CD-ROM, CD-V and CD-I, on the other hand, have entirely different specifications for storing the information on the disc (including several levels of audio quality standards) and consequently, require new types of CD players. CD-I combines digital audio, video and computer code onto a single disc and permits you to interactively choose which portions of the information you want to access at a particular time. As a result, a CD-I player must incorporate a CPU (Central Processing Unit or computer "brain"), as well as the appropriate audio and video hardware.

Unlike the CD+MIDI standard, which has not yet been finalised, the CD-I specification has been written. A solid base of CD-I products may not appear, however, until late this year, while CD+MIDI hardware and software is expected to surface more quickly.

Hyper Music



IMAGINE A FORM of music where you have control over certain of a piece's most important characteristics: the instrumentation, arrangement, structure...



"CD-I and CD+MIDI discs offer control over instrumentation and structure of a piece of music."


Both CD-I discs and CD+MIDI discs will (theoretically at least) give you this kind of power. In the case of CD-I, the material you could control would be the recorded digital audio tracks, while the MIDI data would be the only thing coming from a CD+MIDI disc that you could alter. In either case, you couldn't create new musical options - neither type of disc will create something from nothing - but you could create a new version of the piece. depending on how you combine or change the existing materials. In the case of CD+MIDI discs the processing would occur outside the player because you cannot change the MIDI data that's encoded onto the CD. It would essentially work as a playback-only sequencer. CD-I players, on the other hand, will incorporate a CPU for processing functions, but again, the options would have to be recorded somewhere on the disc.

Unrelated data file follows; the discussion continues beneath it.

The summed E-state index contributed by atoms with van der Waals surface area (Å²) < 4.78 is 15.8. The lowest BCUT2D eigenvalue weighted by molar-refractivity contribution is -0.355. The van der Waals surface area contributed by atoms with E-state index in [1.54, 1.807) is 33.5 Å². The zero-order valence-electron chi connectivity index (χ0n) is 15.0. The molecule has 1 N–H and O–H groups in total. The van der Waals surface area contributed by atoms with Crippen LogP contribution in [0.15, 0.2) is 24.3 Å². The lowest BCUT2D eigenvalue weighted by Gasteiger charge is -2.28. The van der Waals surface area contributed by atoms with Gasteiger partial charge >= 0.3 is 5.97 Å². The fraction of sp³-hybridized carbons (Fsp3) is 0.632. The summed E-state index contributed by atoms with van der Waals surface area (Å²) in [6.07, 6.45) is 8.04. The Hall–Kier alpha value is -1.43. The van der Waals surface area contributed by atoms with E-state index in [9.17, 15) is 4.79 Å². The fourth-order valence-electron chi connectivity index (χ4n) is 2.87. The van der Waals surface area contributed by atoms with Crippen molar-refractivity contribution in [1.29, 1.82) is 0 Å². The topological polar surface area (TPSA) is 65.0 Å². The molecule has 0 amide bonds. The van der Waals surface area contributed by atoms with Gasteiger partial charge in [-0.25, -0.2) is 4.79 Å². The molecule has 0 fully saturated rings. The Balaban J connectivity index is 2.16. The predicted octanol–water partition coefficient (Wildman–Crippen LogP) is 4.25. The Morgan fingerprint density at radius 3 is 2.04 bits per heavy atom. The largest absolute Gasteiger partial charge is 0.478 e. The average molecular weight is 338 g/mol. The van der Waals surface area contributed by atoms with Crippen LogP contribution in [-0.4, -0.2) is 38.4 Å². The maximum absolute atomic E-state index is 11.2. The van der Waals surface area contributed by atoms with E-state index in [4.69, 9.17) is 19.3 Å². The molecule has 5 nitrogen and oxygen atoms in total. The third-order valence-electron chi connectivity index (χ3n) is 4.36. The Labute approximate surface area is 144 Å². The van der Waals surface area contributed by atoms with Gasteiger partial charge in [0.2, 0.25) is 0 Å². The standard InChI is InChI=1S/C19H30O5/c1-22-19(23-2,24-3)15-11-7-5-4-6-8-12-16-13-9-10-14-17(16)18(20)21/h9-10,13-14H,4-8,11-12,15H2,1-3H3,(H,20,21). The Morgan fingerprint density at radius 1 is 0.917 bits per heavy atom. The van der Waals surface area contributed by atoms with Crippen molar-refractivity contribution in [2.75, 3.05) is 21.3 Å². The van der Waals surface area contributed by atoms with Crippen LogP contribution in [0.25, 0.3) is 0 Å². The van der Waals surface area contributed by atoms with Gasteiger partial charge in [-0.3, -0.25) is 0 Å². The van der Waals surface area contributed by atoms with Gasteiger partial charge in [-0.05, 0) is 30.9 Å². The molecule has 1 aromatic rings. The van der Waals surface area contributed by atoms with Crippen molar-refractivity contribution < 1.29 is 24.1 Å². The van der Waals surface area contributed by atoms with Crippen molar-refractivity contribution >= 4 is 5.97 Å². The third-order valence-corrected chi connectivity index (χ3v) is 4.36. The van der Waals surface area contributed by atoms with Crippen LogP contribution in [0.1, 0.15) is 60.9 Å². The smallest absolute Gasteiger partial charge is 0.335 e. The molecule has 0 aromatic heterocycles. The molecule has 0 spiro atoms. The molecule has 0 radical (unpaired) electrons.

After giving the subject just a little bit of thought, I came up with several different levels of interactivity which these discs might provide. First, on a very basic level, imagine a jazz CD that would give you the option of listening to any one of ten different improvised solos for each cut. Each time you listened to that piece of music it would be slightly different, or if there was a particular solo you liked, you could program the CD player to always play your choice. On a slightly more involved level, a CD+MIDI disc would allow you to adjust the mix of a particular cut, or perhaps its instrumentation (by externally changing MIDI volume levels and patches). Finally, for the adventurous, it would be possible to go even further. You could have various sections of music, or a number of musical lines which could be juxtaposed in a variety of different ways by intelligent algorithms under your own control. (You could think of it as Algorithmic Playback software.) Of course, there are plenty more potential applications, but these should give you food for thought.